Rather than addressing this coverage gap with meaningful solutions, the administration and the Congressional Budget Committees want to cut the federal share of Medicaid dollars. The new Secretary of the U.S. Department of Health and Human Services and former Governor of Utah, Michael Leavitt, has been an advocate for spreading fewer Medicaid dollars more thinly among low- and higher-income people, likely leaving those with chronic and disabling conditions, including women, elderly persons, and children, with severely inadequate care. The administration proposes to cut Medicaid by $20 billion over five years ($60 billion over 10 years) by severely limiting how states can claim federal matching dollars and other measures. Although $15 billion of the cut would be reinvested in “new” Medicaid and SCHIP expenditures, some of the proposals are not so “new” (e.g., extending programs that are currently in place but expiring) or are unlikely to be used by the states, especially in face of the proposed cuts (e.g., funds for outreach to enroll more children in Medicaid and SCHIP).[9]

Congress is trying to outdo the White House. House and Senate Budget Committees voted last week to include “reconciliation instructions” in their Budget Resolutions that would require Medicaid cuts in the amount of $15 billion to $20 billion over five years with no reinvestments. These cuts would be significantly deeper than the president’s budget plan as estimated by the nonpartisan Congressional Budget Office (CBO). Such cuts would be devastating to state budgets, which already include aggressive Medicaid cost-cutting measures, and to women’s health.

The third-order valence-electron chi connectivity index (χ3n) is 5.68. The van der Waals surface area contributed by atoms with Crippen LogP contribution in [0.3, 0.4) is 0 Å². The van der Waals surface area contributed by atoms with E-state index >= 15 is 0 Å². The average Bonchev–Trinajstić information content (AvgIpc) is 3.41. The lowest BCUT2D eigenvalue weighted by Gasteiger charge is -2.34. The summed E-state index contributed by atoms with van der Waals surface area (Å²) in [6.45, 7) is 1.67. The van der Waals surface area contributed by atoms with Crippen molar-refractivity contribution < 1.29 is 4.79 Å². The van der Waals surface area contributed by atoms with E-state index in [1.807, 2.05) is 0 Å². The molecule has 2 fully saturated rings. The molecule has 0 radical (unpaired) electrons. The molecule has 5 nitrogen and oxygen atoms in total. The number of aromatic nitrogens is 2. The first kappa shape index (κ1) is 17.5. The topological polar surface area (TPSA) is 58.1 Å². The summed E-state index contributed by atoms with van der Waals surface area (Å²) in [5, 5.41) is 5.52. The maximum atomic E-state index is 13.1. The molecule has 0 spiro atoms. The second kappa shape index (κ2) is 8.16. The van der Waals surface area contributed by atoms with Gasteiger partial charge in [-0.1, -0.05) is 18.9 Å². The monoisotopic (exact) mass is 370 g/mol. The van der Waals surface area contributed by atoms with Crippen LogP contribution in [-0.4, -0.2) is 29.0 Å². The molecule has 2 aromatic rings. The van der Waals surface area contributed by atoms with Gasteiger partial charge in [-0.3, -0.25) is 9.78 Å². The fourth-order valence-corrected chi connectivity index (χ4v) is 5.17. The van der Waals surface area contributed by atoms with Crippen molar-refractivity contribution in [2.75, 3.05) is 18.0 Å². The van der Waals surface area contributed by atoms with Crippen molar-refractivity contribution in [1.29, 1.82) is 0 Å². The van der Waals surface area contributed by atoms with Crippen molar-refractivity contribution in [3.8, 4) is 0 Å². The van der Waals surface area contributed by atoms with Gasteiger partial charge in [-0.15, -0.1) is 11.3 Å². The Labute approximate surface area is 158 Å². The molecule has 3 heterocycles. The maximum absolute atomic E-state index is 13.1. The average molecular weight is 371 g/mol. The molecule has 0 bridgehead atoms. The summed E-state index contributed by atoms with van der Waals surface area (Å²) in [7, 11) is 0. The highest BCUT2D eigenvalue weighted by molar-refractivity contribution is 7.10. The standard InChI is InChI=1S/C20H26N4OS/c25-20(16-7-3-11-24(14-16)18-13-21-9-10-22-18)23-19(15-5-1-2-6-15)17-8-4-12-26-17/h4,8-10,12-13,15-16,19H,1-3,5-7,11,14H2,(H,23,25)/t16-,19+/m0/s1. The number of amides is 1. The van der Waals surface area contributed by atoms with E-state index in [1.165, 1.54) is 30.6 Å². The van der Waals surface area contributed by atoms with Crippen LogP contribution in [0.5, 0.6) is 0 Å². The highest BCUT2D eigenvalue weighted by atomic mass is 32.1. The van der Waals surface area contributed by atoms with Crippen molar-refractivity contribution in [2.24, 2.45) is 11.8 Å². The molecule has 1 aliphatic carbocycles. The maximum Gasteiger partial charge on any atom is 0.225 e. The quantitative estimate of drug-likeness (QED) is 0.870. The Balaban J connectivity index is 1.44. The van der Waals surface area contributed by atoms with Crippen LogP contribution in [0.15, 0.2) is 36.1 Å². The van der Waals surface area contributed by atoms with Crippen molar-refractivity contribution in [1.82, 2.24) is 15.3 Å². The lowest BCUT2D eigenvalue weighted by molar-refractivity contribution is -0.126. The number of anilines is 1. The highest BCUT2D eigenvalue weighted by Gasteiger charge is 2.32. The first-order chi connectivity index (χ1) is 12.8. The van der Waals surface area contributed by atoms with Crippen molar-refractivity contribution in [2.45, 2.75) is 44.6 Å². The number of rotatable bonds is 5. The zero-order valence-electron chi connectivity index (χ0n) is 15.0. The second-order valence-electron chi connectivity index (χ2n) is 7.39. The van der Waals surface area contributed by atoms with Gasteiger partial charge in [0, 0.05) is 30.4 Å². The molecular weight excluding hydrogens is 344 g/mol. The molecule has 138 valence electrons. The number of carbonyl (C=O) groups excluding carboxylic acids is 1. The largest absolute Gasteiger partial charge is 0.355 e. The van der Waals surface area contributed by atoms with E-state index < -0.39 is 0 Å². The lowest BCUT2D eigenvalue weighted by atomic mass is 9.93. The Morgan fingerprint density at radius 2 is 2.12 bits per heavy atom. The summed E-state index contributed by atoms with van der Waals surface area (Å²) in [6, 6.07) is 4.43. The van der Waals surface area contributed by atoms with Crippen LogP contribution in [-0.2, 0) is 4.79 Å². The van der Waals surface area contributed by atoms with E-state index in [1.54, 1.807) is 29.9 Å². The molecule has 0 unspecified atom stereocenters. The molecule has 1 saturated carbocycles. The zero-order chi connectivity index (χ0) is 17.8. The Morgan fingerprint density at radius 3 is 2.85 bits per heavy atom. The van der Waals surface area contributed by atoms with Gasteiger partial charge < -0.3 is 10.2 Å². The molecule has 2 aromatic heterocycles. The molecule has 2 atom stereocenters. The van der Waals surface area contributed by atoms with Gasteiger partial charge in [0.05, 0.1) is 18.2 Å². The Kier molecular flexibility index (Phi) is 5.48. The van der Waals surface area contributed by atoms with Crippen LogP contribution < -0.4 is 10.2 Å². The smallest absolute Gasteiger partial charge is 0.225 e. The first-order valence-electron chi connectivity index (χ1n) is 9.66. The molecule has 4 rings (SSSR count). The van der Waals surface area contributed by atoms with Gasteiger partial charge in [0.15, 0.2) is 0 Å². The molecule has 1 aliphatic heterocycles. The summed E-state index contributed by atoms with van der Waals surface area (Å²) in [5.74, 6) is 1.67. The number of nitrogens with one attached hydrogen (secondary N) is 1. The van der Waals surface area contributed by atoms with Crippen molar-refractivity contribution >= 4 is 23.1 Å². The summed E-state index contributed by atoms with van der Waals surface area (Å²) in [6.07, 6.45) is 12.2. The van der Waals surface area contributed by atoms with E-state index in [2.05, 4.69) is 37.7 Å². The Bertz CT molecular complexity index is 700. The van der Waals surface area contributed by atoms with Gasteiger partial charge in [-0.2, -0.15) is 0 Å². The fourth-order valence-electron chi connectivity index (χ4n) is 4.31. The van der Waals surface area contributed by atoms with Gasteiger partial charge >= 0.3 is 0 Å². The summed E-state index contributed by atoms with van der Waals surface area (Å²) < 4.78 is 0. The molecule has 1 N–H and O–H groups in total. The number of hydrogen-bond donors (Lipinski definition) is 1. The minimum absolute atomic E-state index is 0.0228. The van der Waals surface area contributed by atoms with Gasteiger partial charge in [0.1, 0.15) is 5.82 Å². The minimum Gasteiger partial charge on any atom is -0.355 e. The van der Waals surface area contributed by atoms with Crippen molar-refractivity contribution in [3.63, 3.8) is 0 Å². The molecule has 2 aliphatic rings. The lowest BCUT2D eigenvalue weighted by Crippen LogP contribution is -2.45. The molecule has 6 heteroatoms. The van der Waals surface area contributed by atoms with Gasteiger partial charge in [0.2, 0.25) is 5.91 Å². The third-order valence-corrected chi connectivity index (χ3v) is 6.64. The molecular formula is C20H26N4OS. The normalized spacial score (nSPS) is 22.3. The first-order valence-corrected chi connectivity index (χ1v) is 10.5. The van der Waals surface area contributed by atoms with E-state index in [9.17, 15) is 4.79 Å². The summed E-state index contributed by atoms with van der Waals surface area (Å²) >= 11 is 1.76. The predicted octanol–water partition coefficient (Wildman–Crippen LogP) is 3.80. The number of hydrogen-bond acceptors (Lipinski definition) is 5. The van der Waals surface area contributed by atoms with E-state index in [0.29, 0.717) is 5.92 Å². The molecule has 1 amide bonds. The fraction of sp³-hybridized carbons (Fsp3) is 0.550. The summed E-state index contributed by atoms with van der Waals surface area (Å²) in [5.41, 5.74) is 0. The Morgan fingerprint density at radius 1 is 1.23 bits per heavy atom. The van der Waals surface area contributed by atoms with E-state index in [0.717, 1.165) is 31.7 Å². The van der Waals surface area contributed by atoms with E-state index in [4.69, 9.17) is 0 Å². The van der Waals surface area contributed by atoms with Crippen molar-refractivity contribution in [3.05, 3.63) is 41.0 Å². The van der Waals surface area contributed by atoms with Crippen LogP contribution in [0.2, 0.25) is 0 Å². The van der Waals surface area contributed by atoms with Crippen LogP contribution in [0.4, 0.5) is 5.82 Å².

Women and others who rely on Medicaid should watch these developments closely. If these cuts are enacted and achieved through “flexibility” proposals, this inevitably means discretion to increase out-of-pocket costs for enrollees, cut the number of those eligible, or reduce the scope of benefits. The only alternative to getting this level of federal savings is capping Medicaid spending. Capping Medicaid allows no room for coverage of more people during economic downturns, runaway prescription drug costs, or public health emergencies, precisely the situations in which a safety net is most needed.[10] This proposal also has the effect of shifting costs and problems onto other sectors of society. Although the increasing numbers of uninsured or underinsured suffer most directly, there is a ripple effect. Every member of the community suffers, for example, when an emergency room is overwhelmed by people who have nowhere else to turn or is closed due to lack of funds.